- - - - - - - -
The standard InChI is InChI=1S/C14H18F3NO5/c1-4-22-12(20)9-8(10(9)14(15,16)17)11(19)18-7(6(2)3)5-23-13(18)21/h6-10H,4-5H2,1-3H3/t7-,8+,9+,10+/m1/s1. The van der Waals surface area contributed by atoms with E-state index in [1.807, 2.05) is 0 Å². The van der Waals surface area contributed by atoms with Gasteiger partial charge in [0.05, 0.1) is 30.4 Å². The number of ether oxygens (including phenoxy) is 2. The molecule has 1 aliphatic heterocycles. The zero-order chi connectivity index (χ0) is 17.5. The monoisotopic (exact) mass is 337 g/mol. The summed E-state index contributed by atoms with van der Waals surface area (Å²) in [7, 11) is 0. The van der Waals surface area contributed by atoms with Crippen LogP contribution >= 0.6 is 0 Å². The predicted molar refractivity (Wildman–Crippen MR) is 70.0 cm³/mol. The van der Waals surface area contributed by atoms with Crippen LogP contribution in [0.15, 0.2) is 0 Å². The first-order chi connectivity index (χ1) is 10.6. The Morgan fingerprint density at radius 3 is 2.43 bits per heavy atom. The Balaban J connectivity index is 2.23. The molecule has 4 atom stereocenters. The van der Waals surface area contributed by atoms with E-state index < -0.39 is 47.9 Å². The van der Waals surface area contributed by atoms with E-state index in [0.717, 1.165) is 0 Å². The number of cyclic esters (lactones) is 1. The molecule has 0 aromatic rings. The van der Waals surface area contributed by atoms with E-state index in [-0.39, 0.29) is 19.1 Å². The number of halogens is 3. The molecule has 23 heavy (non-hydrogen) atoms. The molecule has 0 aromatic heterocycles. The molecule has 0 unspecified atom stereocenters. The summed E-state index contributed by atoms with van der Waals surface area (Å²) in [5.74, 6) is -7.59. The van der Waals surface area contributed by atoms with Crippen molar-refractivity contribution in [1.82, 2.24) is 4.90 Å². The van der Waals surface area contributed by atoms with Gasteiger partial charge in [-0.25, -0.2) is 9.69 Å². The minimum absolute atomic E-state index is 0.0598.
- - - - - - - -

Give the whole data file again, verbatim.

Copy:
The standard InChI is InChI=1S/C14H18F3NO5/c1-4-22-12(20)9-8(10(9)14(15,16)17)11(19)18-7(6(2)3)5-23-13(18)21/h6-10H,4-5H2,1-3H3/t7-,8+,9+,10+/m1/s1. The van der Waals surface area contributed by atoms with E-state index in [1.807, 2.05) is 0 Å². The van der Waals surface area contributed by atoms with Gasteiger partial charge in [0.05, 0.1) is 30.4 Å². The number of ether oxygens (including phenoxy) is 2. The molecule has 1 aliphatic heterocycles. The zero-order chi connectivity index (χ0) is 17.5. The monoisotopic (exact) mass is 337 g/mol. The summed E-state index contributed by atoms with van der Waals surface area (Å²) in [7, 11) is 0. The van der Waals surface area contributed by atoms with Crippen LogP contribution >= 0.6 is 0 Å². The predicted molar refractivity (Wildman–Crippen MR) is 70.0 cm³/mol. The van der Waals surface area contributed by atoms with Crippen LogP contribution in [0.15, 0.2) is 0 Å². The first-order chi connectivity index (χ1) is 10.6. The Morgan fingerprint density at radius 3 is 2.43 bits per heavy atom. The Balaban J connectivity index is 2.23. The molecule has 4 atom stereocenters. The van der Waals surface area contributed by atoms with E-state index < -0.39 is 47.9 Å². The van der Waals surface area contributed by atoms with E-state index in [0.717, 1.165) is 0 Å². The number of cyclic esters (lactones) is 1. The molecule has 0 aromatic rings. The van der Waals surface area contributed by atoms with E-state index in [-0.39, 0.29) is 19.1 Å². The number of halogens is 3. The molecule has 23 heavy (non-hydrogen) atoms. The molecule has 0 aromatic heterocycles. The molecule has 0 unspecified atom stereocenters. The summed E-state index contributed by atoms with van der Waals surface area (Å²) in [5.74, 6) is -7.59. The van der Waals surface area contributed by atoms with Crippen molar-refractivity contribution in [1.82, 2.24) is 4.90 Å². The van der Waals surface area contributed by atoms with Gasteiger partial charge in [-0.25, -0.2) is 9.69 Å². The minimum absolute atomic E-state index is 0.0598.